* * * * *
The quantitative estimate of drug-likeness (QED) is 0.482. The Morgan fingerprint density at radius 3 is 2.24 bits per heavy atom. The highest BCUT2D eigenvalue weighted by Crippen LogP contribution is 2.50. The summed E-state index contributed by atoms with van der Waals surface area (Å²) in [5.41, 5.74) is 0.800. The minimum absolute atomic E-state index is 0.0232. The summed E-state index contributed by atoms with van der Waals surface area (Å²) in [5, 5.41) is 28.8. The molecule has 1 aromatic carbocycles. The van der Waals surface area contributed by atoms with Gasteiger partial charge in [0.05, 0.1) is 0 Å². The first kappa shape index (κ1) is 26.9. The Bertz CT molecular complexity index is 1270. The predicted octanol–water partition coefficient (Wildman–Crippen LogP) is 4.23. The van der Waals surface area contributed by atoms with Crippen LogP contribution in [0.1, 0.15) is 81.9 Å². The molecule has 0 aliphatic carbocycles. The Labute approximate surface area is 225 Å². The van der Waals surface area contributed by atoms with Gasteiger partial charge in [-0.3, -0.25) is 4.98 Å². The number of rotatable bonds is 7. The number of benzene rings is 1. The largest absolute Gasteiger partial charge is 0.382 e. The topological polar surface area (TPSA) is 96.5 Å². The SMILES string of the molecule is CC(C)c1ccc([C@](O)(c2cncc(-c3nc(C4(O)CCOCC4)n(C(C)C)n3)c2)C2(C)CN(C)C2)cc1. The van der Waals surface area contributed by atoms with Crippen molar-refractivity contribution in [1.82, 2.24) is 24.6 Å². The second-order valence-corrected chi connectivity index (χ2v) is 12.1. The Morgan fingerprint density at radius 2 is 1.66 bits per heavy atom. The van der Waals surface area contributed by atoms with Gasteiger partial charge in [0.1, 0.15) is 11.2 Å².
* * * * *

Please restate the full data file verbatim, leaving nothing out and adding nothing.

The quantitative estimate of drug-likeness (QED) is 0.482. The Morgan fingerprint density at radius 3 is 2.24 bits per heavy atom. The highest BCUT2D eigenvalue weighted by Crippen LogP contribution is 2.50. The summed E-state index contributed by atoms with van der Waals surface area (Å²) in [5.41, 5.74) is 0.800. The minimum absolute atomic E-state index is 0.0232. The summed E-state index contributed by atoms with van der Waals surface area (Å²) in [5, 5.41) is 28.8. The molecule has 1 aromatic carbocycles. The van der Waals surface area contributed by atoms with Gasteiger partial charge in [0.05, 0.1) is 0 Å². The first kappa shape index (κ1) is 26.9. The Bertz CT molecular complexity index is 1270. The predicted octanol–water partition coefficient (Wildman–Crippen LogP) is 4.23. The van der Waals surface area contributed by atoms with Crippen LogP contribution in [0.1, 0.15) is 81.9 Å². The molecule has 0 aliphatic carbocycles. The Labute approximate surface area is 225 Å². The van der Waals surface area contributed by atoms with Gasteiger partial charge in [-0.3, -0.25) is 4.98 Å². The number of rotatable bonds is 7. The number of benzene rings is 1. The largest absolute Gasteiger partial charge is 0.382 e. The topological polar surface area (TPSA) is 96.5 Å². The SMILES string of the molecule is CC(C)c1ccc([C@](O)(c2cncc(-c3nc(C4(O)CCOCC4)n(C(C)C)n3)c2)C2(C)CN(C)C2)cc1. The van der Waals surface area contributed by atoms with Crippen molar-refractivity contribution in [1.82, 2.24) is 24.6 Å². The second-order valence-corrected chi connectivity index (χ2v) is 12.1. The Morgan fingerprint density at radius 2 is 1.66 bits per heavy atom. The van der Waals surface area contributed by atoms with Gasteiger partial charge in [0.1, 0.15) is 11.2 Å².